Don’t get me wrong. I’m an ecologist and an environmentalist and a tree-hugger extraordinaire. But I think what we’re really talking about when we express a desire to “save the Earth” is to survive . . . as a species, as a quiltwork of cultures (my culture especially) and as individuals. The Earth, frankly, and life on it doesn’t really need us as benefactors or protectors. What few scars we scratch on its surface will heal quickly. The roles of those species that vanish will rapidly be filled by others. Days will still be roughly 24 hours long and years still encompass one trip around the sun.
So, it was with no little amount of humor that I read this week an article in the New York Times about “dueling polsters” who are arguing one to the other in the media that their particular poll is the correct barometer to use when measuring public opinion with respect to climate change. I find this humorous for a lot of reasons. First, opinions of U.S. adults are extremely volatile, especially when viewed through the lenses of opinion poll questions designed to narrowly focus on one minute aspect of one select issue (such as placing a cap on carbon dioxide emissions into the atmosphere in hypothetical climate change legislation). Second, I would venture that most of the people being asked have no idea what carbon dioxide is and what its potential effects might be in the Earth’s atmosphere on climate change, or what the regulatory and economic impacts of a carbon dioxide cap and trade system might entail, or, even, what the “atmosphere” is. So are the poll results really an indication of anything given this knowledge gap? Third, of the 6.8 billion or so people on the Earth, the universe of people who really care about these poll results is really small and insignificant. That self-important minority includes the pollsters, themselves, who have a job to justify, politicians and their minions, who want to get their daily indication of which wind direction to follow, and policy and media wonks (like me), who might use the poll results to support an opinion that they already have and won’t change anyway.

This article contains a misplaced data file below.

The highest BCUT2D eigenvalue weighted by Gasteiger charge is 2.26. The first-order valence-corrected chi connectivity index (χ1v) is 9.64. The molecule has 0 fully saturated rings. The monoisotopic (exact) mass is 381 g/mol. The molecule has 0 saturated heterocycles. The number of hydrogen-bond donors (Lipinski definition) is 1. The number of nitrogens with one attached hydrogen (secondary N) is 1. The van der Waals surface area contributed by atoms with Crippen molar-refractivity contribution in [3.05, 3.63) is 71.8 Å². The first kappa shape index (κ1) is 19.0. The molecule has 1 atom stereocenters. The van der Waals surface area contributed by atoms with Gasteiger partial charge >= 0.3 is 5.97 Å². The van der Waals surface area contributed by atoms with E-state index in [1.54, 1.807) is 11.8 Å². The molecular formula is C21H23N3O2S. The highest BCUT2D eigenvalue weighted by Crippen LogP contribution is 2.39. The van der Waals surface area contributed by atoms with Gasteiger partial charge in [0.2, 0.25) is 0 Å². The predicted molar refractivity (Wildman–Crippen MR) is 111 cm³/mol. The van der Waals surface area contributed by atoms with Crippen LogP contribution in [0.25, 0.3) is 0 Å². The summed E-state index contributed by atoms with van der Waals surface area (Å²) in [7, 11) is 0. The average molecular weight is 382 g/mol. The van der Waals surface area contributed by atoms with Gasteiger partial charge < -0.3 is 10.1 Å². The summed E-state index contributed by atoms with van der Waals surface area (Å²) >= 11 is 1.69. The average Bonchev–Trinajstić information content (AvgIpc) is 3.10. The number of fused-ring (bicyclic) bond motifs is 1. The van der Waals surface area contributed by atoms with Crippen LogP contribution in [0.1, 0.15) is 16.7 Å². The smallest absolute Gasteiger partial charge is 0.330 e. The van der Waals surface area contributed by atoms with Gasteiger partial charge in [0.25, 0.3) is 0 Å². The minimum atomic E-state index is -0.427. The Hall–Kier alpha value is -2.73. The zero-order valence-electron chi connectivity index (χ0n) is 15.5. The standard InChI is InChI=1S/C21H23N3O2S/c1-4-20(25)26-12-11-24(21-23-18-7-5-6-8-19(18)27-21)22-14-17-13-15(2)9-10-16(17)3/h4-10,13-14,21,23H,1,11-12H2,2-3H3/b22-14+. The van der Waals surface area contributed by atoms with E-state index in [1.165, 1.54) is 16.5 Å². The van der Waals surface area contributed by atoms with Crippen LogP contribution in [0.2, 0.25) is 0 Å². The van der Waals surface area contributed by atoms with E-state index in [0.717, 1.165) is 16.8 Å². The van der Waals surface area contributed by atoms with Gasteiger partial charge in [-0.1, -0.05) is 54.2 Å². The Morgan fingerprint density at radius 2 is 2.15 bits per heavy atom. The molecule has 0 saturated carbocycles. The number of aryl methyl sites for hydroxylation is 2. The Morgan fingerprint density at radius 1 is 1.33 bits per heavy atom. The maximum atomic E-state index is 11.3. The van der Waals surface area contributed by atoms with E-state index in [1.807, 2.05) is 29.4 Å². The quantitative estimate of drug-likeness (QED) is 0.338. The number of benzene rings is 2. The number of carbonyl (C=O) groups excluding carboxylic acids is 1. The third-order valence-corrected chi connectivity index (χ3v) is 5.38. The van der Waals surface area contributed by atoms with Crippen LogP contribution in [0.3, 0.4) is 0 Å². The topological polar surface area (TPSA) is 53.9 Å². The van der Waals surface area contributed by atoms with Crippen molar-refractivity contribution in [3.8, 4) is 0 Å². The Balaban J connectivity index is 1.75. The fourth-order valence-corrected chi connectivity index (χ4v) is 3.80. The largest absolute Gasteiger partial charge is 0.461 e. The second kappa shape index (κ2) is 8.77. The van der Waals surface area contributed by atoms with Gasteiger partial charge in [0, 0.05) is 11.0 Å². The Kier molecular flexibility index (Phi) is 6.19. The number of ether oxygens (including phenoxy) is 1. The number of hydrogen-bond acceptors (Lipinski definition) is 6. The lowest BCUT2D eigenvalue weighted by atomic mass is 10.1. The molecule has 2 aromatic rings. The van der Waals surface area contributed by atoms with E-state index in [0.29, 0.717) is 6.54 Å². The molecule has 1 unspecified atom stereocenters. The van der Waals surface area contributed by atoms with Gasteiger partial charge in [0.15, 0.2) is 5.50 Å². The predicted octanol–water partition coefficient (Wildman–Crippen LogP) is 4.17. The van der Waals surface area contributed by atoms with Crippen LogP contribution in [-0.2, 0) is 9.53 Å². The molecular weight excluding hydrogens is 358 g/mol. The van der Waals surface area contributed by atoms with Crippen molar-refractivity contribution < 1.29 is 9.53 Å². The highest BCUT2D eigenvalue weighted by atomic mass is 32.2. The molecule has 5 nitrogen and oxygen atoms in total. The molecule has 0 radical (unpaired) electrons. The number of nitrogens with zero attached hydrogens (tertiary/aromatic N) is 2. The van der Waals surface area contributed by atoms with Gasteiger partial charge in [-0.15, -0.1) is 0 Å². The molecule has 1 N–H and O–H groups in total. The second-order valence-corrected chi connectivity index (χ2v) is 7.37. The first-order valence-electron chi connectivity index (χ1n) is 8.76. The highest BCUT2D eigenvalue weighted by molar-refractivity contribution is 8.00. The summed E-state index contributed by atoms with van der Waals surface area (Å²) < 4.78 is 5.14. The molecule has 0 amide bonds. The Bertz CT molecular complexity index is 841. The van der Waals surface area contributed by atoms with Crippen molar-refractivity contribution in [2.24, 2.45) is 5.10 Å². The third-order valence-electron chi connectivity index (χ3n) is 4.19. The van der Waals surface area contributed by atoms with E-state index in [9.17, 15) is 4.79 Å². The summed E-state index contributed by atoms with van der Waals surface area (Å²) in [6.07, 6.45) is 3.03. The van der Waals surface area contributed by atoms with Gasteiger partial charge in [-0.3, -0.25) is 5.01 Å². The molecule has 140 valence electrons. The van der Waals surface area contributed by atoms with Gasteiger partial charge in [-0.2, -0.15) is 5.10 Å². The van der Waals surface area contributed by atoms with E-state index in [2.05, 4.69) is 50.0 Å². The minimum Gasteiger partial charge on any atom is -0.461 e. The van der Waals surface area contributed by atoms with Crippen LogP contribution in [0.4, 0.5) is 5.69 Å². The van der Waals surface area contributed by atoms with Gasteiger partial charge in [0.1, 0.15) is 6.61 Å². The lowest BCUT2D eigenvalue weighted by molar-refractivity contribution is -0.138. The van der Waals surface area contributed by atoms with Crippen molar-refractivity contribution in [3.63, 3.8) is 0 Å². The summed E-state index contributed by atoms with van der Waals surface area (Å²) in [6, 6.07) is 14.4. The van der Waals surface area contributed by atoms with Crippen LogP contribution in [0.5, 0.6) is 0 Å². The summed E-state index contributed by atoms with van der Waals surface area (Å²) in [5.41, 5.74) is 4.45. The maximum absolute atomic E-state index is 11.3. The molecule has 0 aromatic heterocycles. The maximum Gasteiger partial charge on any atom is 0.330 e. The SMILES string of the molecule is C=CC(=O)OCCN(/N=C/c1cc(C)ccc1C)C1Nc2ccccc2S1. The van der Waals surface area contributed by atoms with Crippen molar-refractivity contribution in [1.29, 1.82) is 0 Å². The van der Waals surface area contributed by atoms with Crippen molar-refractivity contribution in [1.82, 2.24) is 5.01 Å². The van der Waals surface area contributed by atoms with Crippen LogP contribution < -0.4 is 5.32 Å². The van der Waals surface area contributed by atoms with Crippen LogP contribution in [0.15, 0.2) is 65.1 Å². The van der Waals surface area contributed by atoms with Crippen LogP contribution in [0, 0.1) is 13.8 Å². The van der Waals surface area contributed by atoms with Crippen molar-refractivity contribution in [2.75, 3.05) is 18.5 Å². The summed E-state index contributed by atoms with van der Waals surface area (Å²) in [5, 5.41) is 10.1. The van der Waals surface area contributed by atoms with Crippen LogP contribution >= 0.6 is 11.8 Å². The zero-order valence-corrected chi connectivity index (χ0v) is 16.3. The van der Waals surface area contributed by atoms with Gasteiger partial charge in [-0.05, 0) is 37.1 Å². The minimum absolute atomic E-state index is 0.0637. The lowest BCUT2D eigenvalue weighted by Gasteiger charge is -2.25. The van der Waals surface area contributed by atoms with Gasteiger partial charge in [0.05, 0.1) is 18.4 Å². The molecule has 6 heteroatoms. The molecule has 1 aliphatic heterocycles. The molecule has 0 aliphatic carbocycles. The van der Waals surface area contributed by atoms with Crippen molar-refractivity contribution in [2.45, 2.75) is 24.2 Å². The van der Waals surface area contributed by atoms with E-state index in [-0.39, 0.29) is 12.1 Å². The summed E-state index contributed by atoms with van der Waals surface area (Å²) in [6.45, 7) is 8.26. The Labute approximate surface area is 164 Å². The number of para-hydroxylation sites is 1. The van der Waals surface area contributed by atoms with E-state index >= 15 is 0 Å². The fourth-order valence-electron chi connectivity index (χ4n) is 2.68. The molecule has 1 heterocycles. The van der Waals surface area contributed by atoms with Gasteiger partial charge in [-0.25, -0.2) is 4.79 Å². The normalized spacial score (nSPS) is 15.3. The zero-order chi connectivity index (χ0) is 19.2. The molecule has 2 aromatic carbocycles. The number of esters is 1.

Like this opinion of mine: “So what?” No one cares about the polls. They are meaningless in a very real sense. We still keep spewing out carbon dioxide and the Earth still keeps warming up very very nicely. Maybe someday humanity (the wealthy minority who over-consume and over-emit, that is) will be shocked into the realization that their own livelihoods and very lives of their children are at stake, and stop the mass suicide. But apart from all of that, the Earth will be just fine, folks. We can stop worrying about that and be honest about what and whom we really are trying to save: ourselves.